“Before the truth can set you free you need to recognize which lie is holding you hostage. ~ Unknown”
I’ve always been told to speak the truth. Believe the truth. Hope in the truth. But the reality is that I’m afraid of the truth. It’s hard to be a truth seeker when the last thing you want to find is the actual truth. So sometimes the truth has to find me. In this case the truth found me through an angel named Katie.
Katie arrived in our lives in the midst of a crisis. It didn’t take her quick to figure out that a lot of the issue was unnecessary drama. She began to help us figure out our drama triangles, inherit personalities and familial systems. I believed that she was in our lives to help our daughter. Until she looked at me and said, “You can’t expect her to do something you are not willing to do yourself.” Ouch.
She invited me to attend an upcoming workshop about finding identity in Christ which she calls the “Imago Dei”. The weekend of the workshop she was stranded at the beach and we were stranded in town. She rescheduled for early February and I made plans to attend. Unfortunately this landed on the very weekend we planned to move our office. The husband and I agreed that no matter what I was to go to the workshop.
I am a fan of Katie’s work. She gave us confidence to release our teens to make the transition from childhood to young adulthood. In the 4 months with us she’s already worked miracles. I am not surprised she managed more this weekend.
We went back to the garden story, only Katie told a different story. A story that exploded my brain, smashed my theology and set my heart free. The original sin wasn’t something they did, but something they didn’t do. Quite simple: They did not accept that they, in their humanity, were created good. And that simple concept…that not accepting my humanity is sin…that concept just completely undid my entire theology and my life. And finally I understood that the ability to finally, FINALLY, heal from the pain of my past was VERY VERY possible.
“We cannot change the story, but we can change the way we view the story.” I wrote this down and then whispered a simple thought, “Is it possible that I can change the way I view my life?”
The problem with me is I talk. A lot. When I get comfortable around people I share things. And that’s how I found myself talking about the cult I grew up in and my marriage and my father. And I should have known that Abba had orchestrated heaven and earth for this very day…moment.
The last hour she offered us several options to talk about. One of those was family systems and leaving mother and father. Of course everyone wanted to talk about that. I didn’t, because the idea was making me uncomfortable and I didn’t want to meltdown in front of people I never met before. But I agreed, because I have learned that when Abba moves I don’t have a choice but to move with him.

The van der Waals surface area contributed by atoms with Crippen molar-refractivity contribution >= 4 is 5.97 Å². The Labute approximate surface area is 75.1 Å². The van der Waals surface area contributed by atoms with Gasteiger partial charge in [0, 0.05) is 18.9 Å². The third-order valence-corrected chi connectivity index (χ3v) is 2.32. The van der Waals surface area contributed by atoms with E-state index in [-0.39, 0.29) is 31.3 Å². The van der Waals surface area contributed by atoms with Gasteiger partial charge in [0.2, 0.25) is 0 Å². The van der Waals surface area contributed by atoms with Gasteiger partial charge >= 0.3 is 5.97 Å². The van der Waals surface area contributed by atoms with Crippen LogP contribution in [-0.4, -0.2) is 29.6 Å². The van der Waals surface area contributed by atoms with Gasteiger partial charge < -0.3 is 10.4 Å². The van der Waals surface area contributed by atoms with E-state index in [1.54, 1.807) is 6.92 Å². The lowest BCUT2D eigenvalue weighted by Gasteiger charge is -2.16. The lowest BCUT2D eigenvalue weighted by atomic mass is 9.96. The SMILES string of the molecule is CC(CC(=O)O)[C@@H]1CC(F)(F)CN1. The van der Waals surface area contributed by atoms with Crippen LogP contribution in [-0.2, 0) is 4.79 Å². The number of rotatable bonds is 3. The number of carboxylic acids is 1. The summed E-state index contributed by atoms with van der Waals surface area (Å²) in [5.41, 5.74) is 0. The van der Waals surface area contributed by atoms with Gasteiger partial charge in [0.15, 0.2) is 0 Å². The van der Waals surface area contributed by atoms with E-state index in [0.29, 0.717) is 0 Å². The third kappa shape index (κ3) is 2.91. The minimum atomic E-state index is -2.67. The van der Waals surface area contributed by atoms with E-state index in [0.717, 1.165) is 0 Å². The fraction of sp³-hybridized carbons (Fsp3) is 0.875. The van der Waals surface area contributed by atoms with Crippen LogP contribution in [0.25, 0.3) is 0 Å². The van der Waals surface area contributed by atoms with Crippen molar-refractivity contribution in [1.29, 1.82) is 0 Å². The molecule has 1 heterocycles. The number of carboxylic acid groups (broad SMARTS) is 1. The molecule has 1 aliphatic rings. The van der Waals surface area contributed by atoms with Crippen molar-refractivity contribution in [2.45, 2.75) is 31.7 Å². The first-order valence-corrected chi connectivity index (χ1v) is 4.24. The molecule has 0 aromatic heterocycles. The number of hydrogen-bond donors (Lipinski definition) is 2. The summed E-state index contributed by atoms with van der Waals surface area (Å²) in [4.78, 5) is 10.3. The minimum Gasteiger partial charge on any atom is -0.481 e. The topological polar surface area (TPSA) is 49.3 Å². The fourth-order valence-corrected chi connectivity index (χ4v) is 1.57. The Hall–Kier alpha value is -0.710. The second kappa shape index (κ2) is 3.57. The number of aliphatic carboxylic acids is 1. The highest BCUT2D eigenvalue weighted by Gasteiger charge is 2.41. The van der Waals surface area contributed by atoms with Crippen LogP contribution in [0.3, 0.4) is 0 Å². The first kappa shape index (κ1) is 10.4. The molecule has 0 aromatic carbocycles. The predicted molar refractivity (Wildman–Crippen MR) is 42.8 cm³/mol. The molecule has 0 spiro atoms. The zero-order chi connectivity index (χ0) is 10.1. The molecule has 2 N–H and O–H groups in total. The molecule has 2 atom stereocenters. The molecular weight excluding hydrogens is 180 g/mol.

Katie’s gift is using inner healing prayer to help people get past things that are holding them back. It’s not easy to describe so she asked if I’d be willing to let them pray with me. Right there. In front of everyone. Now, I knew what I was getting into, sort of, so I said yes. But still when I sat in the chair I could feel the panic stirring.
She asked me to say words that I think of when it came to my father. Which was easy. The first one was mean. He was mean. Scary. Monster. Abusive. Neglectful. Then she asked me to do the same when it came to my mother. I couldn’t. I couldn’t speak out loud the first word that came to my mind. Because, I knew….knew I’d say the word and my entirely held-together world would come crashing down around me. But she encouraged me to be brave and I spoke out loud, for the first time, that which I spent all these years avoiding.
It took my breath away. I felt like I had betrayed her. I exposed her. I was not a daughter. I was willing to judge my father. But my mother…she didn’t deserve that. And honestly, I didn’t want to admit that I viewed my mother as weak. The rest of the words tumbled out. Hurt. Abusive. Abused. Neglectful. But then another word emerged. One I’d known, but never said before. One that explains everything.
And then I understood. She was both. And…so was I. And that was OK. And the reality of that exploded through me. I cannot explain, but in that instance the truth…set me free. Free from the pain of watching my father beat my mother and hear him rape her and hide in my room at night praying the nightmares would go away. Free from the unrealistic expectation of being courageously strong in my human weakness. Free from being the protector of my mother and the judge of my father. Free from being responsible for the lives of my siblings and upholding the reputation of our family. Free, to be Abba’s daughter and my babies Momma…and my husband’s love. Free, oh blessed free.
My mother was weak. So was I. So was my siblings. But my momma, she was also strong. She was strong enough that at the end, she stood up to my father and left. And although the ripples of that STILL affect our family, it changed the course of her life. And now I see the moments where she was weak, she was actually strong. I thought I was protecting her, but she protected me, in some ways. I didn’t see the times she’d threaten our father. I didn’t see the times she went without so we had what little she could provide. I didn’t see the ultimate sacrifice she made to be sure we were safe. Yes, she failed in some ways, but in so many more…she succeeded.
It doesn’t change the story. I still grew up in a cult, sexually abused by my neighbor and my father, beat by my parents and emotionally scarred by the theology. But the story is different because I can see the entire truth now.
I couldn’t talk after the workshop which made the husband suspicious. I finally told him the story and he stopped me, “Is this why you seem so centered? You are different. In a good way.” It made me cry.
The truth has set me free.